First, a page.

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    Media Statements

    Coat of ArmsMedia Release
    JOINT STATEMENT
    Premier
    The Honourable Anna Bligh
    Attorney-General and Minister for Justice and Minister Assisting the Premier in Western Queensland
    The Honourable Kerry Shine

    Increased funding and support for victims of crime

    JOINT STATEMENT

    Premier
    The Honourable Anna Bligh

    Attorney-General and Minister for Justice and Minister Assisting the Premier in Western Queensland
    The Honourable Kerry Shine

    Tuesday, November 25, 2008

    Increased funding and support for victims of crime

    Victims of crime will have access to faster, more effective financial assistance as well as coordinated support services under sweeping reforms to Queensland’s victim compensation scheme announced today.

    Premier Anna Bligh and Attorney-General Kerry Shine said the new Victims Financial Assistance Scheme, which will replace the current scheme under the Criminal Offence Victims Act 1995, would receive funding of $29 million a year – an increase of more than $7 million.

    This will result in significant increases in the amount of assistance available to the families of victims of criminal violence as well as new categories of funding.

    Ms Bligh and Mr Shine announced:

    • Financial assistance for related victims - such as the dependents of those killed as a result of criminal violence - will be more than doubled from a maximum of $39,000 to $100,000 per family;
    • A new compensation category for secondary victims - such as the parents of children who have suffered sexual abuse – with a maximum payment of up to $50,000; and
    • The existing maximum of $75,000 for primary victims, who have personally experienced an act of violence, will continue.

    “The Victims Financial Assistance Scheme will be available to a broader range of victims and make it easier for them to get on with their lives by cutting waiting times and reducing costs.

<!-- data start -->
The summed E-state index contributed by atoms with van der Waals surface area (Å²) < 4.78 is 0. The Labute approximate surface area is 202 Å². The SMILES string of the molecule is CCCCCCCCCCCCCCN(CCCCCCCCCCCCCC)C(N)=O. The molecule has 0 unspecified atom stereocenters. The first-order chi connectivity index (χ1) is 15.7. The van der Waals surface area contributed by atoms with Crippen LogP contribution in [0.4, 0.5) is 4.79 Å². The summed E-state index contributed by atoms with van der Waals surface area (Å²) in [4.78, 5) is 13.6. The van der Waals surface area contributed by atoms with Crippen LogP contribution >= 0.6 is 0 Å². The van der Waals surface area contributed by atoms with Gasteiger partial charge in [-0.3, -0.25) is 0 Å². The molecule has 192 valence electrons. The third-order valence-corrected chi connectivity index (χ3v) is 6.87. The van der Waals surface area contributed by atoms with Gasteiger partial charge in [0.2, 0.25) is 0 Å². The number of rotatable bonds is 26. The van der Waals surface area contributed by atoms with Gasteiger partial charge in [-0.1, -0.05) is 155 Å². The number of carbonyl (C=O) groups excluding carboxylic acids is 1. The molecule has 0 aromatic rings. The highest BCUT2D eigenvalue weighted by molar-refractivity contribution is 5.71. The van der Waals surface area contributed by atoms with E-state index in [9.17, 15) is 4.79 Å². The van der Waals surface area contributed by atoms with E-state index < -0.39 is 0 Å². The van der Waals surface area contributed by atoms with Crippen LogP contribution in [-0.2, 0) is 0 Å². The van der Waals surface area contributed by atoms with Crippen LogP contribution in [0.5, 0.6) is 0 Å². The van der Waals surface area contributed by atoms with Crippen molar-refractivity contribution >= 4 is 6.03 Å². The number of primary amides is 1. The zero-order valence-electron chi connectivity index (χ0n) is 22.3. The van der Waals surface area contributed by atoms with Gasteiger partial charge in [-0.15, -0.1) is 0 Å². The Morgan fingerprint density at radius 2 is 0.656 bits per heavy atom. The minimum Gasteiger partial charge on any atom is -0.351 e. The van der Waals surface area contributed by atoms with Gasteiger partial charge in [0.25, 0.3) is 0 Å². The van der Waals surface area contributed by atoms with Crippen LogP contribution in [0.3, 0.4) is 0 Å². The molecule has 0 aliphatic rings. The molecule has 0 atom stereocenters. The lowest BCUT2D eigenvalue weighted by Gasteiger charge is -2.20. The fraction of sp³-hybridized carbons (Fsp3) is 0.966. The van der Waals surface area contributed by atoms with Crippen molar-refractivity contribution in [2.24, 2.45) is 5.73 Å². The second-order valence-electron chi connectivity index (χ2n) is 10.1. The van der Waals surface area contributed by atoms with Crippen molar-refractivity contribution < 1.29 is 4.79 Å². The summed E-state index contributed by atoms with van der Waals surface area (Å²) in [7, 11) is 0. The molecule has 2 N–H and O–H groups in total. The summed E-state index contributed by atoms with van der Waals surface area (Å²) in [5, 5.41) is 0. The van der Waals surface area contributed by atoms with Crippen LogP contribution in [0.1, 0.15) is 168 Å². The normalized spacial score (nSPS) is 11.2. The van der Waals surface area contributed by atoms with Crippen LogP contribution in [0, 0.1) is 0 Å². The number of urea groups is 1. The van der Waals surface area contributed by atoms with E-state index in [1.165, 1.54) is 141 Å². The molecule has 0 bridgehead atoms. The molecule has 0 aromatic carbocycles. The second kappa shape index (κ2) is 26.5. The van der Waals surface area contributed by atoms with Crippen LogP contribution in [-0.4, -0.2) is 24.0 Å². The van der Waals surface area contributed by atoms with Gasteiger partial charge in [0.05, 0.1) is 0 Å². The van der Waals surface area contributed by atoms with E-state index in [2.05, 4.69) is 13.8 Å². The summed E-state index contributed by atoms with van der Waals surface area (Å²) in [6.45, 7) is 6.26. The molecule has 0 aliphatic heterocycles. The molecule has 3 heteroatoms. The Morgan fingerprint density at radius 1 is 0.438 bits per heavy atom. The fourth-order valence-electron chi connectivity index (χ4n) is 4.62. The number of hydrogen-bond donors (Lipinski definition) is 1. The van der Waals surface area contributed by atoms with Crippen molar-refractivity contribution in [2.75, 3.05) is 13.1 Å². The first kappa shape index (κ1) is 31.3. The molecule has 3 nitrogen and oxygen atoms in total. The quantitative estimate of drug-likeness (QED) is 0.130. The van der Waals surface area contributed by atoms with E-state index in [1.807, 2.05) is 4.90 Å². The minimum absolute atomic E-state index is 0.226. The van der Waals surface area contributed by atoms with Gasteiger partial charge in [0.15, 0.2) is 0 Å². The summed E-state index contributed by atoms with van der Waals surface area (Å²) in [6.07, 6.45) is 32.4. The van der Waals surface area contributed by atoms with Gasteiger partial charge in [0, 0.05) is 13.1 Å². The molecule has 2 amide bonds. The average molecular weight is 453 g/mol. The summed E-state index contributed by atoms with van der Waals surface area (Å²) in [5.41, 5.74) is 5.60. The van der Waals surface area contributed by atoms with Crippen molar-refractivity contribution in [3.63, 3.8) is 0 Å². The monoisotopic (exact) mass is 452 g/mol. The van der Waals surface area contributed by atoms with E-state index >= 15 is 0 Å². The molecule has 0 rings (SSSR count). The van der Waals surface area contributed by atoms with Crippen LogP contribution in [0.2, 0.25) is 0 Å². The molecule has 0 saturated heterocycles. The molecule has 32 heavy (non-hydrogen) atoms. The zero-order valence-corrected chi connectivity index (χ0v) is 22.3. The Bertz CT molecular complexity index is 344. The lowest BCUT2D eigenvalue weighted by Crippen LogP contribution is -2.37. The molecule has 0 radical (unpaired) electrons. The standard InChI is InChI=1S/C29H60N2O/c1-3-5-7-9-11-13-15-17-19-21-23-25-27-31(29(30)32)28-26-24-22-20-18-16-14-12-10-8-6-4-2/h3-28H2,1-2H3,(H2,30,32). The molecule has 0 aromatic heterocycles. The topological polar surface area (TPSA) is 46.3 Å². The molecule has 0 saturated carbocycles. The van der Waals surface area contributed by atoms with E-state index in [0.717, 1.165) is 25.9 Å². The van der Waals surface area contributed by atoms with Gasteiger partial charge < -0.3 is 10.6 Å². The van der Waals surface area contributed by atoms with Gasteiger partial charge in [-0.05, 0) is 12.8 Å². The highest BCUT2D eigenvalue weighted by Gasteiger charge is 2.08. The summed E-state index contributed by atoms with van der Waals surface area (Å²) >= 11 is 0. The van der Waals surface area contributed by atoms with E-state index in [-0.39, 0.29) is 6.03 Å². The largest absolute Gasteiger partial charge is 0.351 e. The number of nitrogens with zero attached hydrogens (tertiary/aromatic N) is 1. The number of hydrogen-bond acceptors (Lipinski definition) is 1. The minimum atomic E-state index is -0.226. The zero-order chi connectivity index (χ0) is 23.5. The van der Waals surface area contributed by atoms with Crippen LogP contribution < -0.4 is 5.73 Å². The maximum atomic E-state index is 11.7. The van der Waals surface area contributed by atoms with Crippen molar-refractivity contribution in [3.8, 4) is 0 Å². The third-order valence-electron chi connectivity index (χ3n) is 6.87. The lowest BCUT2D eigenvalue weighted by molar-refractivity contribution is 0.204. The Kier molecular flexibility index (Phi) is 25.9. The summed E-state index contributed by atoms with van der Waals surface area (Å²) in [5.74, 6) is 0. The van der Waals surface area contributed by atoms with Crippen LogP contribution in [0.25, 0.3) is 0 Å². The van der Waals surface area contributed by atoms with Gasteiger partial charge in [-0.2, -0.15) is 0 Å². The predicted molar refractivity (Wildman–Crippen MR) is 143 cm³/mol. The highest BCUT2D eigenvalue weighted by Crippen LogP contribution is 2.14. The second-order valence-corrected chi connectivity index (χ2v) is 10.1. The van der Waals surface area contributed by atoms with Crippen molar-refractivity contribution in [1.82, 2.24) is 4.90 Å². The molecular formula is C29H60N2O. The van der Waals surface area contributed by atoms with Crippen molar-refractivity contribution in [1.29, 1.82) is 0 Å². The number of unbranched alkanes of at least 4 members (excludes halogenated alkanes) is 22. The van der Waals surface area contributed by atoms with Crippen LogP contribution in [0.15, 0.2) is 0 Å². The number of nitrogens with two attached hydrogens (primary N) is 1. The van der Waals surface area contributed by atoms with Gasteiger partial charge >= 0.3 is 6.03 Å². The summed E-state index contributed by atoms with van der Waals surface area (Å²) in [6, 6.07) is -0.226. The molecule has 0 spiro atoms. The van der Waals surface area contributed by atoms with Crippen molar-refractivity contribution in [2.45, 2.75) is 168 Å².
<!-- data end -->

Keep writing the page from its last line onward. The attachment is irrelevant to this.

“Our current criminal injury compensation scheme has not been substantially reviewed since its introduction 13 years ago and the new scheme will be a far more efficient one,” Ms Bligh said.

    "For example, under the current scheme, many victims are required to front court again to apply for compensation- this new scheme removes any requirement to do so."

    “Additionally, victims will also be able to seek interim funding of up to $6,000 immediately after a serious crime to cover such urgent costs as funeral expenses and relocation costs when the home is a crime scene.

    “At the moment, victims sometimes have to wait years for compensation and also have to bear the medical and legal expenses associated with their claims.

    “Under the new scheme, they will be able to seek reasonable medical and legal costs incurred in making their application.”

    Mr Shine said an expanded and more coordinated Victim Assistance Unit would also be established to help victims access funding, care and professional services.

    “This will link all of the services for victims of crime in a one-stop shop,” Mr Shine said.

    “The new unit will employ staff in the five key areas of financial assistance assessment, service coordination, hotline and website services, training and court support.

    “A team of assessors will ensure claims are finalised in a timely manner, as well as making the process easier and less daunting than the current criminal compensation scheme.

    “Another team will coordinate the government and non-government services available to victims across the state, particularly in regional and remote areas.

    “A team of counsellors in the new unit will provide intensive support to victims of crime who are also witnesses in trials against the alleged offenders.”

    Mr Shine said the establishment of the new scheme would mark a significant change of focus from criminal compensation to financial assistance and professional support.

    "The government currently allocates $21.2 million to fund the scheme and will increase this funding to about $28.8 million a year by 2011-12.

    “In addition to this, the government is also injecting a further $12.35 million this financial year to reduce the backlog of claims under the current scheme.

    “The new scheme will focus on victims’ actual expenses related to their recovery.

    “It will also ensure state funds are directed towards helping victims and maximising their chances of recovery through early intervention and tailored assistance.”

    A draft bill outlining the new scheme will be released for public consultation early next year.

    Monday, 24 November 2008

    Media: Chris Taylor 0419 710 874